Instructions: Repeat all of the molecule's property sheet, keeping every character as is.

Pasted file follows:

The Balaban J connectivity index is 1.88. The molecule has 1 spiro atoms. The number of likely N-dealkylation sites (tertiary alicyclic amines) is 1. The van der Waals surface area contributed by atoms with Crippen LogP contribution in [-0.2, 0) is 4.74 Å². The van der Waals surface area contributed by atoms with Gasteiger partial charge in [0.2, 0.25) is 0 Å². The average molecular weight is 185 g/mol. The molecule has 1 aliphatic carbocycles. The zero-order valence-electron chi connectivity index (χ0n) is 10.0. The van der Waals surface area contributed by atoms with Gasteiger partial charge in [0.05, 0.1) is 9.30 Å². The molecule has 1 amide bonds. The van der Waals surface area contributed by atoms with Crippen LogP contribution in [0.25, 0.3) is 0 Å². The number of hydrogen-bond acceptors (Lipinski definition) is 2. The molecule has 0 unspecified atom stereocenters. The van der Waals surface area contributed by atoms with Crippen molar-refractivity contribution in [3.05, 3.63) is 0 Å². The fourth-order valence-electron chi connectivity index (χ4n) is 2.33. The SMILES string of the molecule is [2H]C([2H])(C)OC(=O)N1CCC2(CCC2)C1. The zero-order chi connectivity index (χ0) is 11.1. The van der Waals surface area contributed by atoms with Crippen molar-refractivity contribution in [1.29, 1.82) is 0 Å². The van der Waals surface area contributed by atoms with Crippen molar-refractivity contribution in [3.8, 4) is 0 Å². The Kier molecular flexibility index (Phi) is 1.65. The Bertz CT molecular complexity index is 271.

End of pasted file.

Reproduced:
The Balaban J connectivity index is 1.88. The molecule has 1 spiro atoms. The number of likely N-dealkylation sites (tertiary alicyclic amines) is 1. The van der Waals surface area contributed by atoms with Crippen LogP contribution in [-0.2, 0) is 4.74 Å². The van der Waals surface area contributed by atoms with Gasteiger partial charge in [0.2, 0.25) is 0 Å². The average molecular weight is 185 g/mol. The molecule has 1 aliphatic carbocycles. The zero-order valence-electron chi connectivity index (χ0n) is 10.0. The van der Waals surface area contributed by atoms with Gasteiger partial charge in [0.05, 0.1) is 9.30 Å². The molecule has 1 amide bonds. The van der Waals surface area contributed by atoms with Crippen LogP contribution in [0.25, 0.3) is 0 Å². The number of hydrogen-bond acceptors (Lipinski definition) is 2. The molecule has 0 unspecified atom stereocenters. The van der Waals surface area contributed by atoms with Crippen molar-refractivity contribution in [3.05, 3.63) is 0 Å². The fourth-order valence-electron chi connectivity index (χ4n) is 2.33. The SMILES string of the molecule is [2H]C([2H])(C)OC(=O)N1CCC2(CCC2)C1. The zero-order chi connectivity index (χ0) is 11.1. The van der Waals surface area contributed by atoms with Crippen molar-refractivity contribution in [1.29, 1.82) is 0 Å². The van der Waals surface area contributed by atoms with Crippen molar-refractivity contribution in [3.8, 4) is 0 Å². The Kier molecular flexibility index (Phi) is 1.65. The Bertz CT molecular complexity index is 271.